Additional information about this network, including datasets and any atlases assembled so far, can be found on our Data Portal.
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The lung is the organ essential for gas exchange, which is facilitated by a highly specialized anatomy involving distinct epithelial and endothelial cell populations, supported by various mesenchymal cell types providing structural support. In addition, the lung is an essential part of the mucosal immune system, harbouring a rich variety of specialized tissue-resident immune cells. The high cellular complexity of lung tissue has resulted in the description of at least 60 different cell types to date. Regional differences in the molecular states of these cells as these occur along the various gradients and axes of the lung further adds to the cellular heterogeneity in this intricate tissue.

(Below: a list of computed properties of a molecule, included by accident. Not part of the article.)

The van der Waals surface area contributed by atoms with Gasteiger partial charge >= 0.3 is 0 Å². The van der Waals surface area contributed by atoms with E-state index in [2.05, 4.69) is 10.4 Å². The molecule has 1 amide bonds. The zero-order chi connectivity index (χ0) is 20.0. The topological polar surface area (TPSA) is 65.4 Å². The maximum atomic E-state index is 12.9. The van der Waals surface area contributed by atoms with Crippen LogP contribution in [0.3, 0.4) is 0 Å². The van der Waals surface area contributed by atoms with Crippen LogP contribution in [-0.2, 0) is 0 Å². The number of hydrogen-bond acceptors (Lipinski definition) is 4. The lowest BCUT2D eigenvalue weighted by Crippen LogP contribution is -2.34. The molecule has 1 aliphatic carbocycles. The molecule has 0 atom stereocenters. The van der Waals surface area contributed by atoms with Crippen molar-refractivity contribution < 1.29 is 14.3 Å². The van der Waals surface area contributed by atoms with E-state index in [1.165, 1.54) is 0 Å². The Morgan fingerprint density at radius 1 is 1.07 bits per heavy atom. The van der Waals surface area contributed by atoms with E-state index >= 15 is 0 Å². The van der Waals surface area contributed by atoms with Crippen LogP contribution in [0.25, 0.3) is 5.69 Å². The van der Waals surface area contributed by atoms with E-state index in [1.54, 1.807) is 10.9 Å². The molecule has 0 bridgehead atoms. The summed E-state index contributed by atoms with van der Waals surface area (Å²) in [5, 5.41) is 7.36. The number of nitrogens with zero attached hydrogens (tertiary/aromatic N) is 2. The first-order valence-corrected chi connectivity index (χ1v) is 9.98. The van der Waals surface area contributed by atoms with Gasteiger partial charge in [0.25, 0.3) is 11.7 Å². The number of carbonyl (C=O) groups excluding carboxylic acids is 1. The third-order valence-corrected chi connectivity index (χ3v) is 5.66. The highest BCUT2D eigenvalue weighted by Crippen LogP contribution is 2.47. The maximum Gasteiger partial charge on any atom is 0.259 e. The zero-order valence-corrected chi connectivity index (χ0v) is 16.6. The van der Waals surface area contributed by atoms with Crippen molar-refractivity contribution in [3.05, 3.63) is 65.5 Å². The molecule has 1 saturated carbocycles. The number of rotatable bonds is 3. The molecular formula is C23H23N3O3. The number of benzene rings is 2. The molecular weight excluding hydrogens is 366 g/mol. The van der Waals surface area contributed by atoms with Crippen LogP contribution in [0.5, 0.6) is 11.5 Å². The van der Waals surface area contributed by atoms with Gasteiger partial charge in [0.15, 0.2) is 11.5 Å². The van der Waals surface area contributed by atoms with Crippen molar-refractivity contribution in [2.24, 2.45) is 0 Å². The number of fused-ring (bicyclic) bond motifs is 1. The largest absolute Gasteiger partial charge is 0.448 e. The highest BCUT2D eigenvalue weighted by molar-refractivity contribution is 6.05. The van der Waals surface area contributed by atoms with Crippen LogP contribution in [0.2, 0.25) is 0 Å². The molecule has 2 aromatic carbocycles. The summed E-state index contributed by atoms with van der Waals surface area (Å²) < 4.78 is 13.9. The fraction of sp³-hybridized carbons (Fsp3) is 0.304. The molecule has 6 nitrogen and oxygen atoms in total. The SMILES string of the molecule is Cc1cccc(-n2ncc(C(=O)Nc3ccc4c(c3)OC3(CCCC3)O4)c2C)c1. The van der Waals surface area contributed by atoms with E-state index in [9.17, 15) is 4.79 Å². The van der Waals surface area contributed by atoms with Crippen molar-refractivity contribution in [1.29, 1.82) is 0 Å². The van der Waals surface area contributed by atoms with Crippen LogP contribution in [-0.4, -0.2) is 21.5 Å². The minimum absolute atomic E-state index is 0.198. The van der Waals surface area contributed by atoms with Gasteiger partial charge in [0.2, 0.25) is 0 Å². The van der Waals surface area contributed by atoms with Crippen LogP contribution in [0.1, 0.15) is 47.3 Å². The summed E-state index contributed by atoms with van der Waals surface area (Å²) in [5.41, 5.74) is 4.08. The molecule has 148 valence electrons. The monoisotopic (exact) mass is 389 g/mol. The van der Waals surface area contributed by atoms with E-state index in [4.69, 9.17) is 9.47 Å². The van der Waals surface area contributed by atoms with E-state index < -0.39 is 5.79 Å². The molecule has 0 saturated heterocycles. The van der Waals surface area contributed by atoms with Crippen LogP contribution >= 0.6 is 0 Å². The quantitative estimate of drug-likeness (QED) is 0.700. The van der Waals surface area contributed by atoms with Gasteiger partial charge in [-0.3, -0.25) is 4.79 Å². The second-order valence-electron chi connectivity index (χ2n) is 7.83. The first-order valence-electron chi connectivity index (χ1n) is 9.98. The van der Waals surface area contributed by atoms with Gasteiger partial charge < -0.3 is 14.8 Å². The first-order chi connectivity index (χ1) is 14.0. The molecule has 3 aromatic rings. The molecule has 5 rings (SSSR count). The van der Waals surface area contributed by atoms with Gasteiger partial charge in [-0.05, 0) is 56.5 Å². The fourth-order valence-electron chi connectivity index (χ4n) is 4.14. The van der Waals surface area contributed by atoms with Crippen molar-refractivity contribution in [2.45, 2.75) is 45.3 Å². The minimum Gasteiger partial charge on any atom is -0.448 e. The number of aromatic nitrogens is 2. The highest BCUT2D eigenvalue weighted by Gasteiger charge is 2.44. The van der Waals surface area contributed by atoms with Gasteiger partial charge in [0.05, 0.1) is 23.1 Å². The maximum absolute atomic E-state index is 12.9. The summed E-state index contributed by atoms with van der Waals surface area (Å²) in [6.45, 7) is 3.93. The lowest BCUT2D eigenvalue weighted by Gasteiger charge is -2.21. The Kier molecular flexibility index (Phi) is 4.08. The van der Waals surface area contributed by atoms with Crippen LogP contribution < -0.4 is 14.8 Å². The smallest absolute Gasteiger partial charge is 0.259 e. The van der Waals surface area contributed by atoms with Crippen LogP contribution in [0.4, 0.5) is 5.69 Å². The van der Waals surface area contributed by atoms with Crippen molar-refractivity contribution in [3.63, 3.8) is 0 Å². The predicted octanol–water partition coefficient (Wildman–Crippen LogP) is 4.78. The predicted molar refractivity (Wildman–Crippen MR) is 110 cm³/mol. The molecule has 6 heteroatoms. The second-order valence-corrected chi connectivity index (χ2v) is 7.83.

The Lung Biological Network of the HCA aims to establish a complete atlas of the healthy human lung. This atlas will sample the entire coordinate framework of the lung, both macro- and micro-anatomically to capture the natural variation of cellular states present within the healthy population, as outlined in this paper. This effort will generate a comprehensive map that describes the lung cells and their molecular phenotypes, the transitions between different cell states and their location in the tissue relative to each other and to anatomical landmarks.
The Human Lung Cell Atlas will serve as a reference for the analysis of diseased lung tissue at single-cell resolution and will allow identification of the shifts in cellular repertoire, the changes in cellular states and phenotypes, and the altered cell-cell interactions that disrupt normal lung homeostasis and constitute disease.